1. Effective Date - Subsidy is effective the first month of mutual eligibility under one of the deemed groups and entitlement to Medicare Part D. A person is considered deemed regardless of whether enrollment into a plan has taken place. CMS will attempt to identify current Medicaid recipients prior to the effective date of Medicare in order to ensure subsidy is in place on the first day of Medicare entitlement

        Example: Bill is an ongoing Medicaid eligible who becomes entitled to Medicare beginning 06-01-2006. Bill is deemed eligible for subsidy beginning 06-01-2006.

        Example: Betty is a Medicare beneficiary who is approved for a prior Medically Needy spenddown period of 03/2006 though 05/2006 and a current base period of 06/2006 through 11/2006. She chooses to use a due and owing bill to meet her prior spenddown. Betty is deemed eligible for the subsidy beginning 03/2006.

      2. Benefits of the Subsidy - The subsidy provides help with Medicare cost sharing. Individuals deemed subsidy eligible receive the following benefits:

        1. Basic Premium Coverage - The subsidy will provide coverage of the lowest premium a plan offers, up to the basic premium level for the state. A beneficiary receiving the subsidy may elect an enhanced or higher cost plan, but he is responsible for the difference. The current benchmark premium cost for Kansas is $33.44.

          Example: Benny wants to join plan X, which offers the following premiums:
          Basic Premium - $25.00
          Enhancement - $35.00 (an additional $10.00)
          If approved for subsidy, the lower of the benchmark premiums for the state or the cost of the basic premium will be covered. Additional costs will not be covered. For Benny, the subsidy would only cover $25.00 (since it is lower than the benchmark). If he wants the enhancement, he must pay the full $10.00/month extra.

          Example: Bunny wants to join plan Y, which offers the following premiums:
          Basic Premium - $37.00
          Enhancement - $5.00
          If approved for subsidy, the lower of the benchmark premium and basic premium for the plan will be covered. For Bunny, the benchmark is lower, so $33.44 of the premium will be covered. If Bunny still wants to enroll in Play Y, she must pay $3.56 for the basic or an extra $8.56 ($3.56 = $5.00) for the enhanced plan.

          Late Enrollment Penalty: Persons approved for Medicare Part D subsidy will receive be relieved of a portion of the penalty for the first 5 years. Persons who are deemed eligible for the subsidy will pay 20% of the penalty.

          Example: Iris, from the example in item I (F) above, is approved for Medicaid in November, 2006. She will be responsible for 20% of the penalty, or about 32 cents each month.

          Beneficiaries determined eligible for the subsidy will not receive the 20% exemption and must pay the full premium penalty.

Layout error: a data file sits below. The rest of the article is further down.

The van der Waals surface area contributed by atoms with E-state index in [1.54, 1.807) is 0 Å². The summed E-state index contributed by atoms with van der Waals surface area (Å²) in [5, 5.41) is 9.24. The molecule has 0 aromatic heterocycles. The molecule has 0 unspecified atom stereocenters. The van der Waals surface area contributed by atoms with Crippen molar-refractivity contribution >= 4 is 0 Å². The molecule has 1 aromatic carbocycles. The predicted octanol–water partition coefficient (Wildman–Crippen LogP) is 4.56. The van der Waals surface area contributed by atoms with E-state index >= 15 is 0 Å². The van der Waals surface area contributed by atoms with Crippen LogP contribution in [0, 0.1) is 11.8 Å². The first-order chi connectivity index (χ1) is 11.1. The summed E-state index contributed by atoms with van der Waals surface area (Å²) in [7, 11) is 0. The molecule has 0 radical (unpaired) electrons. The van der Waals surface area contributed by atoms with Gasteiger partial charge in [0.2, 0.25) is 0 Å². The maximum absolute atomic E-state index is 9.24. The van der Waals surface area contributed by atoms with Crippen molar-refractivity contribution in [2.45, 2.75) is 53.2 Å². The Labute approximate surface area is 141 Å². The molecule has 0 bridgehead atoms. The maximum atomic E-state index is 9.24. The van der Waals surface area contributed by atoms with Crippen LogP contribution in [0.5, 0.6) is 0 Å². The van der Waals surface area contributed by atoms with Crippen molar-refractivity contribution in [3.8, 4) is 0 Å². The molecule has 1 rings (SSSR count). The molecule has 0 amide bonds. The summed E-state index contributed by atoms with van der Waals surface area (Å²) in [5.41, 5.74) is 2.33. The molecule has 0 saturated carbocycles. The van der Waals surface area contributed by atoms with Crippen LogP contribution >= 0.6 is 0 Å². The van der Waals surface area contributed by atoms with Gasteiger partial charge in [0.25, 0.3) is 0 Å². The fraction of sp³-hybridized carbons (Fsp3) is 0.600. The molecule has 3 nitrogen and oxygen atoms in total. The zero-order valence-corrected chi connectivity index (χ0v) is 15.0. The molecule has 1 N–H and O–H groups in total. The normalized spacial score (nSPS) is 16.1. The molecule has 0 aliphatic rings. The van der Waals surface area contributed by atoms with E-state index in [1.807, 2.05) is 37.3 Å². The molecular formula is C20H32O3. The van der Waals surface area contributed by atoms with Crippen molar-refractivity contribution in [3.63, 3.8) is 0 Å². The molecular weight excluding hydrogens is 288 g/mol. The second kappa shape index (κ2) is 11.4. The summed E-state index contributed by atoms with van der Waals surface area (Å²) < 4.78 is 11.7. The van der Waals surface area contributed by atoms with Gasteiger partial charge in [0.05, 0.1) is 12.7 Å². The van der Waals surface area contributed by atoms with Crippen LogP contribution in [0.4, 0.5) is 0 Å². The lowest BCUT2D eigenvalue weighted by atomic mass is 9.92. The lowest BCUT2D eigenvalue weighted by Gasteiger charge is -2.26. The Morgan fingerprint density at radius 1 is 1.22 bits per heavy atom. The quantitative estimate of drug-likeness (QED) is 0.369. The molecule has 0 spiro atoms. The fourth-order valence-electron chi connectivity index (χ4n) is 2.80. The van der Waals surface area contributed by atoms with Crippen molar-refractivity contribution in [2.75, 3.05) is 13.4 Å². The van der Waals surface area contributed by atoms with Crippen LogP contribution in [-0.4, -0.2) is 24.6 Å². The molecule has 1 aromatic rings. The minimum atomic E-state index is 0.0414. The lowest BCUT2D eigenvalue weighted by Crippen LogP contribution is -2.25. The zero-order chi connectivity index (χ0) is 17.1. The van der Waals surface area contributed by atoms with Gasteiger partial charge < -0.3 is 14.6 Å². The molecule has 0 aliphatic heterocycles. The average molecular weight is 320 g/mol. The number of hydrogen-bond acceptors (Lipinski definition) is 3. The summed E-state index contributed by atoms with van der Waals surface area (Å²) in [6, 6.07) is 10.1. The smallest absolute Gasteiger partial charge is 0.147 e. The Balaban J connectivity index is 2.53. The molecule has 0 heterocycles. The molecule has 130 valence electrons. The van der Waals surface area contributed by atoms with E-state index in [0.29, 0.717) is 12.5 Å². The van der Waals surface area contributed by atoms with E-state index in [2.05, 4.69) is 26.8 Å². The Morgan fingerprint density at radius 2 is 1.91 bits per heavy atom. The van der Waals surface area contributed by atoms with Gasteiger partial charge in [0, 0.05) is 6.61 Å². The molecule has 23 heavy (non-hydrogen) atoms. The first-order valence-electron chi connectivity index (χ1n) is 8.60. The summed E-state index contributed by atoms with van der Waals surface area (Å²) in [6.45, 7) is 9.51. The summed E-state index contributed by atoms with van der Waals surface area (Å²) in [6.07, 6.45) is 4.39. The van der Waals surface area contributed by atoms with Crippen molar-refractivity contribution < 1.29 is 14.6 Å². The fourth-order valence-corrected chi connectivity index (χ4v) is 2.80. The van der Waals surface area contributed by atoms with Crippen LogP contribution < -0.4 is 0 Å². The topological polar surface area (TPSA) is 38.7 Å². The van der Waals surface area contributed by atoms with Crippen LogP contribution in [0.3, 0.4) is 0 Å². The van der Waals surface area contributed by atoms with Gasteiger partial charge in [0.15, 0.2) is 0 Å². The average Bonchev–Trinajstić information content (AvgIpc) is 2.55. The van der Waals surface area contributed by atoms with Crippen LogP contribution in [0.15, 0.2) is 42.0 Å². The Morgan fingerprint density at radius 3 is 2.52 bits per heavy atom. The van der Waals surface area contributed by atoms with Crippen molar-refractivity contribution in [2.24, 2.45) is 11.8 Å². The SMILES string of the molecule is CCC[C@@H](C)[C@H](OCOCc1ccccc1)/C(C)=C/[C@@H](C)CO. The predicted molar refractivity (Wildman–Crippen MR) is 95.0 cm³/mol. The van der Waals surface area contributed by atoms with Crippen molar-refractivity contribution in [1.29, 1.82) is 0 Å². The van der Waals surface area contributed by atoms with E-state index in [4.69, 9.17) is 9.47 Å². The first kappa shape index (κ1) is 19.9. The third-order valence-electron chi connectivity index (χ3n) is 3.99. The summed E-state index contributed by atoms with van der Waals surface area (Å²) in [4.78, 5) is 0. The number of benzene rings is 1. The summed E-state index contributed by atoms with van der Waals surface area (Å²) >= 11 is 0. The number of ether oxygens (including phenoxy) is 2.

2. Deductible - The subsidy will cover the standard $250.00 annual deductible. Please note that some plans to do not charge a deductible.

        3. Copayments/Coinsurance - Beneficiaries deemed eligible for subsidy will have a standard copayment for each covered prescription. The copayment is based on Medicaid status:

          1. Persons eligible for QMB, LMB or Expanded LMB only - $2.00 per generic or preferred brand and $5.00 prescription for all others.

          2. Persons eligible for full Medicaid coverage, including a met spenddown under the Medically Needy program, and income is at or below 100% of FPL - $1.00 per generic or preferred brand and $3.00 for other prescriptions.

          3. Persons eligible for full Medicaid coverage, including a met spenddown under the Medically Needy program, and income is above 100% of FPL - $2.00 per generic or preferred brand and $5.00 for other prescriptions.

          4. Persons eligible for full Medicaid coverage and a resident of an approved institutional living arrangement (Nursing Facility, State Hospital, ICF-MR, Swing Bed, Head Injury-Rehab or other recognized Medicaid approved institution - For persons in the institution at least 30 days, no copayments will be charged for covered prescriptions. HCBS recipients are not considered institutional residents and will be charged a copayment

        The Medicaid status which determines the level of copayment is indicated on the monthly MMA file each month. The file reports the information as it comes to the MMIS from KAECSES. For MS programs, the income level will be determined by the countable income entered on KAECSES. Where income isn’t enterable on KAECSES (such as the MA CM and SI programs) the person will be assumed to have income less than 100% FPL. Information on the LOC screen in the MMIS, which comes from the KAECSES LOTC screen, will be used to determine the institutional indicator.

    2. Determined Eligibles

      DHPF and SRS, as the Medicaid agency, and Social Security have been given authority to process subsidy applications. Information on the SSA process is available in Policy Memo 05-05-02. Since the formal application period for the subsidy benefit began in July, we have relied on Social Security to process all applications. To meet federal requirements, SRS will begin processing applications for this benefit on January 1, 2006.